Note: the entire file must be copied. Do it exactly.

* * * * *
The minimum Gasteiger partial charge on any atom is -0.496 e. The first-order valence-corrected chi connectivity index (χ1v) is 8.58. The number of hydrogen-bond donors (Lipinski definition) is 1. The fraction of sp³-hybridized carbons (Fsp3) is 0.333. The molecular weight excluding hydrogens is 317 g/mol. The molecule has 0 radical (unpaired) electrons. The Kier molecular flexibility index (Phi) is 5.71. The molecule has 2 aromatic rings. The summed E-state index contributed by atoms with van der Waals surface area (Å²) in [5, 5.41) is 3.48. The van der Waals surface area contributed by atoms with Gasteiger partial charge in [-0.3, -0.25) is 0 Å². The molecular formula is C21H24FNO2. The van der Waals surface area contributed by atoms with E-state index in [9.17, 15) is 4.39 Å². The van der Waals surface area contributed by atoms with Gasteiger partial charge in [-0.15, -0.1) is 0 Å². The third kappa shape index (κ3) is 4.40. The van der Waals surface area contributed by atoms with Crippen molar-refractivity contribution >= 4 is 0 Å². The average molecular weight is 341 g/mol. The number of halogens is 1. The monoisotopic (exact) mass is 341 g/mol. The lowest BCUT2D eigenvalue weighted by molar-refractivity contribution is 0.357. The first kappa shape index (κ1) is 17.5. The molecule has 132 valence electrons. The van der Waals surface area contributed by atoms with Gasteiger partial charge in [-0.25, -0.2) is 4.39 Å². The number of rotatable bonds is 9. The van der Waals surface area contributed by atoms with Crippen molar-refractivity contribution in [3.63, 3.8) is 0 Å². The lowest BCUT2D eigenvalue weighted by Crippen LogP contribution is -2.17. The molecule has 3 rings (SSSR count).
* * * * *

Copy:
The minimum Gasteiger partial charge on any atom is -0.496 e. The first-order valence-corrected chi connectivity index (χ1v) is 8.58. The number of hydrogen-bond donors (Lipinski definition) is 1. The fraction of sp³-hybridized carbons (Fsp3) is 0.333. The molecular weight excluding hydrogens is 317 g/mol. The molecule has 0 radical (unpaired) electrons. The Kier molecular flexibility index (Phi) is 5.71. The molecule has 2 aromatic rings. The summed E-state index contributed by atoms with van der Waals surface area (Å²) in [5, 5.41) is 3.48. The van der Waals surface area contributed by atoms with Gasteiger partial charge in [-0.3, -0.25) is 0 Å². The molecular formula is C21H24FNO2. The van der Waals surface area contributed by atoms with E-state index in [9.17, 15) is 4.39 Å². The van der Waals surface area contributed by atoms with Gasteiger partial charge in [-0.15, -0.1) is 0 Å². The third kappa shape index (κ3) is 4.40. The van der Waals surface area contributed by atoms with Crippen molar-refractivity contribution >= 4 is 0 Å². The average molecular weight is 341 g/mol. The number of halogens is 1. The monoisotopic (exact) mass is 341 g/mol. The lowest BCUT2D eigenvalue weighted by molar-refractivity contribution is 0.357. The first kappa shape index (κ1) is 17.5. The molecule has 132 valence electrons. The van der Waals surface area contributed by atoms with Gasteiger partial charge in [-0.25, -0.2) is 4.39 Å². The number of rotatable bonds is 9. The van der Waals surface area contributed by atoms with Crippen molar-refractivity contribution in [3.63, 3.8) is 0 Å². The lowest BCUT2D eigenvalue weighted by Crippen LogP contribution is -2.17. The molecule has 3 rings (SSSR count).